Old Age in the Balkans
Increasing Life Expectancy – Decreasing Regard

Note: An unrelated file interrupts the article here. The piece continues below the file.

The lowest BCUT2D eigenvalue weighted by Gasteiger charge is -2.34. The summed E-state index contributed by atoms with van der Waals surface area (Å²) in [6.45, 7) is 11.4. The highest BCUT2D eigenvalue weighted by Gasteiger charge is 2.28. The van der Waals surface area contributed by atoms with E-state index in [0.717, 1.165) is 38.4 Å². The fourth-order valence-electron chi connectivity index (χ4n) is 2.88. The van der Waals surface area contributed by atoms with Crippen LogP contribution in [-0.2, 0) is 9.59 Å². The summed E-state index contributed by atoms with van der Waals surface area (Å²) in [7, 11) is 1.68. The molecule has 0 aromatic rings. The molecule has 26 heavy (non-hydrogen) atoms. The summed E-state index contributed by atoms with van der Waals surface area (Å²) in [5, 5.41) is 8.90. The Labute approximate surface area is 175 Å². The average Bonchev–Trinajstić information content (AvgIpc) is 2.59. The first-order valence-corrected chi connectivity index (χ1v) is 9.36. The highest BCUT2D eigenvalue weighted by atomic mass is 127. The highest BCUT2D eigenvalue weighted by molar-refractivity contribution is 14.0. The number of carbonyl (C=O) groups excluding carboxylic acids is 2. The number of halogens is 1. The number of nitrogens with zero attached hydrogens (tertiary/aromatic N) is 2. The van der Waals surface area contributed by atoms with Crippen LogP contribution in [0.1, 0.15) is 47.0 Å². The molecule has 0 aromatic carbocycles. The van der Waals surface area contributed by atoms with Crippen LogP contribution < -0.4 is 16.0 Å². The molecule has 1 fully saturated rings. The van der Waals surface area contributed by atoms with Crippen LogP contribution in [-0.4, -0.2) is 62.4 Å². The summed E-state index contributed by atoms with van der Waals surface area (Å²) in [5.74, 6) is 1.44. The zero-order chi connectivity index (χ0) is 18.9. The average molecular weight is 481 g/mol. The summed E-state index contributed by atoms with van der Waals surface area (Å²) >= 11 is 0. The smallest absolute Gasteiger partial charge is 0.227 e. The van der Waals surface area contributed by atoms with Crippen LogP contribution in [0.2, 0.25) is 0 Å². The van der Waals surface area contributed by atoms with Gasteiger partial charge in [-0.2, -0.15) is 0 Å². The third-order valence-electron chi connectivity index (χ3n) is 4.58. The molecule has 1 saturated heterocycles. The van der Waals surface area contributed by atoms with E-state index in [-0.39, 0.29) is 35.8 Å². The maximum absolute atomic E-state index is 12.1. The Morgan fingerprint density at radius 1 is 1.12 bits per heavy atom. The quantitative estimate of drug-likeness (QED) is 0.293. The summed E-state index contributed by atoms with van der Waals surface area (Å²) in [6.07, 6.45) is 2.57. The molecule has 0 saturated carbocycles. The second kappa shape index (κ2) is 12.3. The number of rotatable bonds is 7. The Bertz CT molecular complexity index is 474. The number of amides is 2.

This paper gives an overview of the changing patterns of perceiving old age in the previous one and a half century: from agrarian society, which had been stretching to the middle of the 20th century, to present times. This time span includes approx. four decades of socialism and enforced industrialization in Albania, Bulgaria, Romania and Yugoslavia and serious attempts of industrialization under capitalist circumstances in Greece and Turkey. In each case, industrialization resulted in significant changes of the status of the elderly. The traditional rural pattern was based upon strict obedience to the elderly in young years and increasing honor and respect for both men and women in old age, provided two things were given: one or more sons had been born and were alive and the family, consisting of the old couple, their married son(s) and their children, had remained intact. This also included economic control by the elderly household head and the exclusion of women from inheritance. An institution such as the farmer's life interest (Ausgedinge) that was frequently practiced in West and Central Europe was unknown in the Balkans. Industrialization had a significant impact on generational relations because it was connected with urbanization, internal and external migrations, obligatory schooling for young men and women as well as increasing life expectancy. In present times, old age commonly connotes low pensions that hardly contribute to the welfare of the younger generation: the elderly have come to be considered a burden.